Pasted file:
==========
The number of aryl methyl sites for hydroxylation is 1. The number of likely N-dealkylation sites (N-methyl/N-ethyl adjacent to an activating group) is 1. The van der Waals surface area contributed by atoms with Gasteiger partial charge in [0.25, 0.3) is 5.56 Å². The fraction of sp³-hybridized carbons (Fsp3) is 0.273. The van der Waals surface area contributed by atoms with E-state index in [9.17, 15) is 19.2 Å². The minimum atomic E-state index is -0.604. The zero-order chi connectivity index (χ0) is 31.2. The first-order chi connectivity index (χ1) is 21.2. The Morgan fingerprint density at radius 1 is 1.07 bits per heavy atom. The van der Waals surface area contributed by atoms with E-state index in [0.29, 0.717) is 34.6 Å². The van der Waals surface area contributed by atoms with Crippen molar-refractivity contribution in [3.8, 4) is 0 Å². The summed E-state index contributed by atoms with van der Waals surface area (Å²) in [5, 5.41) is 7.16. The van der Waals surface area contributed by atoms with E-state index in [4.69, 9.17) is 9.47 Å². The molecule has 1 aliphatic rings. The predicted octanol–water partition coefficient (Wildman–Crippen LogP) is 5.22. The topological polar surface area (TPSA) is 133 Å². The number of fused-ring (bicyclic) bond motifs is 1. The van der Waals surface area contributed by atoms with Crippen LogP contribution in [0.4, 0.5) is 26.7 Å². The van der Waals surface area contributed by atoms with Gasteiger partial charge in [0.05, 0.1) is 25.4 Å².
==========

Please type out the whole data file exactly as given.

The number of aryl methyl sites for hydroxylation is 1. The number of likely N-dealkylation sites (N-methyl/N-ethyl adjacent to an activating group) is 1. The van der Waals surface area contributed by atoms with Gasteiger partial charge in [0.25, 0.3) is 5.56 Å². The fraction of sp³-hybridized carbons (Fsp3) is 0.273. The van der Waals surface area contributed by atoms with E-state index in [9.17, 15) is 19.2 Å². The minimum atomic E-state index is -0.604. The zero-order chi connectivity index (χ0) is 31.2. The first-order chi connectivity index (χ1) is 21.2. The Morgan fingerprint density at radius 1 is 1.07 bits per heavy atom. The van der Waals surface area contributed by atoms with E-state index in [0.29, 0.717) is 34.6 Å². The van der Waals surface area contributed by atoms with Crippen molar-refractivity contribution in [3.8, 4) is 0 Å². The summed E-state index contributed by atoms with van der Waals surface area (Å²) in [5, 5.41) is 7.16. The van der Waals surface area contributed by atoms with E-state index in [4.69, 9.17) is 9.47 Å². The molecule has 1 aliphatic rings. The predicted octanol–water partition coefficient (Wildman–Crippen LogP) is 5.22. The topological polar surface area (TPSA) is 133 Å². The number of fused-ring (bicyclic) bond motifs is 1. The van der Waals surface area contributed by atoms with Crippen LogP contribution in [0.4, 0.5) is 26.7 Å². The van der Waals surface area contributed by atoms with Gasteiger partial charge in [0.05, 0.1) is 25.4 Å².